There’s been a lot of talk in the press recently about GDPR and how it is going to drastically alter the way that many businesses function. This is certainly true in that the changes are designed to shore up the major security issues currently surrounding data storage. This new General Data Protection Regulation is filtering through from EU law and is due to come into effect on 25th May 2018. So, if you’re not yet up to speed, it’s time to familiarise yourself and make the necessary changes.
What changes will your business need to make?
GDPR can be slightly confusing and it’s hard to work out what applies to you and what you’re not already doing. Well below are six actionable steps that you can start to put in place today. Be aware that they apply to businesses of all sizes and across all industries within the UK.
1. Start documenting
The idea behind GDPR is to increase awareness amongst business and individuals as to what information they hold and what they are doing with it. You should go through and document what data you hold for all customers, as well as how you got it and what you are doing with it. If you are sharing that data with other companies, then under GDPR you must fully update them as to any data updates or inaccuracies. Implementing these documenting systems will help you better control the flow of any data you hold.
2. Being honest with your customers
Under new GDPR you need to be fully transparent with customers on how you are collecting their data and what purposes it will be used for. Much of this information is usually included in a “Privacy Notice” and you should update this accordingly. Be sure to make all customers aware of how long you will be holding their data as well.
3. The right to be forgotten
The rights that individuals hold over their data are being extended, notably with regards to deletion of anything you hold. Customers can exercise their right to be forgotten whenever they wish, so should have systems in place for people to effectively communicate their desires with you and to allow your company to properly erase anything you hold.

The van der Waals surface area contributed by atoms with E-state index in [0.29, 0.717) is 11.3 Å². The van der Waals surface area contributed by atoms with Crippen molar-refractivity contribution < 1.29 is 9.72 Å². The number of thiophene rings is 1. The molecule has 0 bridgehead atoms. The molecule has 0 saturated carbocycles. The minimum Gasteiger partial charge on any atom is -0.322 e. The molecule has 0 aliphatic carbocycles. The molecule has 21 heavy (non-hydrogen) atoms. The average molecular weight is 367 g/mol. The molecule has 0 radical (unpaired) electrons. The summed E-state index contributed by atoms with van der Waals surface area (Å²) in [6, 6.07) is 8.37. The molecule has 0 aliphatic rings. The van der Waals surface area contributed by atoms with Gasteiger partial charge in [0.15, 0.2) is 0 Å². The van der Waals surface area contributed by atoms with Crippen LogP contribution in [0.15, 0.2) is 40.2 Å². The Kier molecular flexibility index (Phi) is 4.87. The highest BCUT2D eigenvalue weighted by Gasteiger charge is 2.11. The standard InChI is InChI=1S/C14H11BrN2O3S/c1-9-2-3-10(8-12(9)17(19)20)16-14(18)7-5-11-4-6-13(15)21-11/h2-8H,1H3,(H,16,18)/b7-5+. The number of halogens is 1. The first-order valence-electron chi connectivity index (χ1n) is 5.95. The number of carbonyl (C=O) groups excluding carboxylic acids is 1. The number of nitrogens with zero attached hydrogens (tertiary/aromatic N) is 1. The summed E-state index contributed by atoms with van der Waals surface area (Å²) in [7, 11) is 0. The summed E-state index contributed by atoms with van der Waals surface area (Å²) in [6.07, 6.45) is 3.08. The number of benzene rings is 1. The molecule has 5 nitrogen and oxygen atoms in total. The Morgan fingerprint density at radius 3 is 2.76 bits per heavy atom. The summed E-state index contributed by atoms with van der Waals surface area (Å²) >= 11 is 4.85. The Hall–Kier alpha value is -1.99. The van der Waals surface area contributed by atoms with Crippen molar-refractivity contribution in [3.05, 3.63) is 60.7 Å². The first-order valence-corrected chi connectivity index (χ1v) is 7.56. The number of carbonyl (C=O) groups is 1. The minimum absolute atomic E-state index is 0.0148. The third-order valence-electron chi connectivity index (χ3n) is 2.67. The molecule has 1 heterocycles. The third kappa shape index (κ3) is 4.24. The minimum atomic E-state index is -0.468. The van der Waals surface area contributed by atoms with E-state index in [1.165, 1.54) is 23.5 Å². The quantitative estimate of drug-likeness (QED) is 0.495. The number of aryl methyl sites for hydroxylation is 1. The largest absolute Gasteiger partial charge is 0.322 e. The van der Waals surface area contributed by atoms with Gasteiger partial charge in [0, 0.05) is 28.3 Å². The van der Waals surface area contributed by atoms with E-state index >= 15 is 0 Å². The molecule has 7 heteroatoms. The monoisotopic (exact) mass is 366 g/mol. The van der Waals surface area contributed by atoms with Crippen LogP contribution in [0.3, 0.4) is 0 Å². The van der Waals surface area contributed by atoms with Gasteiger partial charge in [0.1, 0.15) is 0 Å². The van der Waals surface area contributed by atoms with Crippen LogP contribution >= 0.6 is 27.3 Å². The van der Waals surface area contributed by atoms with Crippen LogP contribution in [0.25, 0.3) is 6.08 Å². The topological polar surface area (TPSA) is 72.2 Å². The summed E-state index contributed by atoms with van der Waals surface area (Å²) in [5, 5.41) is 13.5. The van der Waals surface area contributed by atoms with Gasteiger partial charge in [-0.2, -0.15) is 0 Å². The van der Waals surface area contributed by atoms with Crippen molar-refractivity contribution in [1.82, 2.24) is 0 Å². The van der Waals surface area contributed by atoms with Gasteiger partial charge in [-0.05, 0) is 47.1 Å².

4. Bring your team up to speed
You will need to be sure that everyone in your company is fully aware of all of these upcoming changes, and is able to comply on a daily basis with what it means. Any failure on their part to properly handle data can be seen as a failure on the business as a whole and is something you should act on now to avoid incurring penalties.
5. Offering consent
As a part of the increased transparency of collecting data, you need to be more upfront with customers. This means removing all auto opt-in buttons on sign up forms, and instead seeking the express permission to retrieve and hold customer data. Be aware that consent cannot be based on someone’s inactivity or silence, and instead must be unambiguous and certain.
6. Thinking about children
Anyone under the age of 16 must have the express permission of their parent or guardian for them to share their personal data. These measures are to better protect children online, especially with regards to social media. Be sure to have measures in place to verify the age of anyone consenting to share their information.
How will GDPR be monitored?
The Information Commissioner’s Office (ICO) is having its powers extended as a part of GDPR. They are the body responsible for overseeing the effective implementation of GDPR and to ensure that no breaches occur. Here are some more things to be aware of.
– The possible fines for breaking Data Protection Regulation are being extended to a maximum of £17 million, or 4% of global company revenue.
– You will be subject to randomised impact assessments to ensure your systems are secure enough to protect against hacking or data security breaches.
– If you are hacked, you will have 48 hours to notify the ICO, and 72 hours to notify anyone who is placed at immediate risk as a result of their data being compromised.
– It is recommended, and in some cases obligatory, that you allocate a Data Protection Officer. Their job should be to ensure you are complying with all regulation and to test and check systems. This is necessary if you handle a lot of customer data or if you are a public authority.